Wowzers! Friends, I did not expect the journey of learning sourdough to be so tedious. But, it is so worth it. In the past year, I had a few friends pick up the art and encourage me to do the same. I wanted to, but I procrastinated because I was so intimidated. Come December, I received The Ballerina Farm’s sourdough starter “Willa” as well as a few kitchen tools to get the ball rolling. Willa was freeze dried, so I began the process of reviving her.
This is day 1 of reviving, featuring Gumbo. He was very interested in the process!
I was told that Willa can be baked with after 5 days, but my friend Abby said it is best to wait 2 weeks for best results. We are both learning at the same time and it is so fun!
This is Willa at day 5. I increased her feeding portions, but she did not begin to double in size yet.
At day 5, I immediately baked with her. Looking back, I made the mistake of baking with Willa too soon.
Here is my first batch of dough.
And, my first two loaves made from this batch.
YUCK! Dense and rubbery.
The second was definitely worse than the first.
You can also see my scoring attempts. Haha!
One of the best lessons I have learned in baking sourdough is that the mistakes are crucial, and there is so much beauty to be found in those disappointments. It is a very humbling process (haha). With each mistake I made, there was a lesson learned. I could apply that lesson to the next attempt, and see results.
Here is another attempt. I didn’t photograph the process every single time, so I am not sure where these images fall in the timeline. If my memory is correct, I had an awful batch before this one. The first loaf was rock hard, and I ended up tossing the rest of it.
Here is the dough. It overall had a better consistency.
Here is the loaf. It is still funny looking. My baking times were off, so the dough never browned. I also was having issues with proofing and scoring. Those are issues I still have, however they improve with each batch.
At least it tasted decent!
It still needed work, but my bread improved so much from here. This batch actually browned so I practiced some food photography.
My most recent batch was rosemary bread. It was inspired by my friend Sierra (who is so gifted and knows allll things about sourdough). She served a loaf one morning for breakfast and it had to have been the best I’ve had.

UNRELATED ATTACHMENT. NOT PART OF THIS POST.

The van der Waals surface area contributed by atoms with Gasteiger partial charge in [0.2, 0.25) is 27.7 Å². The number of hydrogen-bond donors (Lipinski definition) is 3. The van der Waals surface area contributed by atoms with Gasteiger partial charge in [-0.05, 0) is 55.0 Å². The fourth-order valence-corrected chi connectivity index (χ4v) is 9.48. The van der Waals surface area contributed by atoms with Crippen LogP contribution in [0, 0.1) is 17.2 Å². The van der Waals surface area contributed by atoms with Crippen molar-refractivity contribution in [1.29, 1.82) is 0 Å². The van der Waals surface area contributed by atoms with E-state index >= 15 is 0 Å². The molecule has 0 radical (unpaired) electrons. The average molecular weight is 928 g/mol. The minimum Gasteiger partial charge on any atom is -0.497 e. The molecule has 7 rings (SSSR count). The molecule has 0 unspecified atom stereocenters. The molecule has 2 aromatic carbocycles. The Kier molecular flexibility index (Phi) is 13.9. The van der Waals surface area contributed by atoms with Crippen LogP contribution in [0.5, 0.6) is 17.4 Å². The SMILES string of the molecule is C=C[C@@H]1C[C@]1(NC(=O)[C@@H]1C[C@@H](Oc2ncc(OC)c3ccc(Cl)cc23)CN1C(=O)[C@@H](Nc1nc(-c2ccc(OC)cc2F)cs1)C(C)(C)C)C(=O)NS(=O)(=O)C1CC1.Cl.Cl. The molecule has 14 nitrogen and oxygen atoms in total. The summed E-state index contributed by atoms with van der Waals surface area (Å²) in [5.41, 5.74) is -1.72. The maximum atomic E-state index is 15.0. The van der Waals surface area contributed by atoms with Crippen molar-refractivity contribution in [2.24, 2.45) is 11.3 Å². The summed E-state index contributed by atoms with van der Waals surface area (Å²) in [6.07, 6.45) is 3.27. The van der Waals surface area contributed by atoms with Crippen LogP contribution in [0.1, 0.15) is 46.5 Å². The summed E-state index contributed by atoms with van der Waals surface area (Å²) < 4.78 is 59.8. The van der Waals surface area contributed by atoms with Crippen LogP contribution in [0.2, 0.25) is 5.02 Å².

I will include links to her recipes and resources!
I baked this loaf for a special dinner with our friends, Abby and John. They are so special to Ben and I and have poured into our relationship so much. It is an honor to practice hospitality alongside Abby!
While my loaves presently are nowhere near perfect, the progress is still so rewarding. I cannot wait to bake more and practice. Sourdough is truly an art, and it is such a gift to be able to practice and grow in it.
Valuable lessons I have learned so far:
- The first few loaves upon learning will not be great, and that is okay!
- Mistakes are actually super helpful.
- Watch for doubling in size of the starter and the dough.
- Taking the lid off of the Dutch oven for the last portion of baking will brown the loaf, which is good!
- It is better to go by feel instead of recipe. This is why practice is important. I do not follow a recipe at the moment. I have combined techniques from different people as well as my own discoveries. That is what works for me. What works for you will probably be different based on climate and a number of other factors. Small changes can affect your bread.
- Be completely open to learning and correction. Find friends who also bake sourdough, so you can help one another along the way.
How to Revive Willa:
Willa’s Daily Feedings:
Hannah from The Ballerina Farm Willa individually, as well as the kitchen tools. She also as many more recipes for sourdough aside from bread.
Sierra’s Instagram Handle: @sierradenham
Sierra’s page is filled with recipes, tips, and more about sourdough. She loves the Lord and has such a beautiful heart for inspired and Godly homemaking.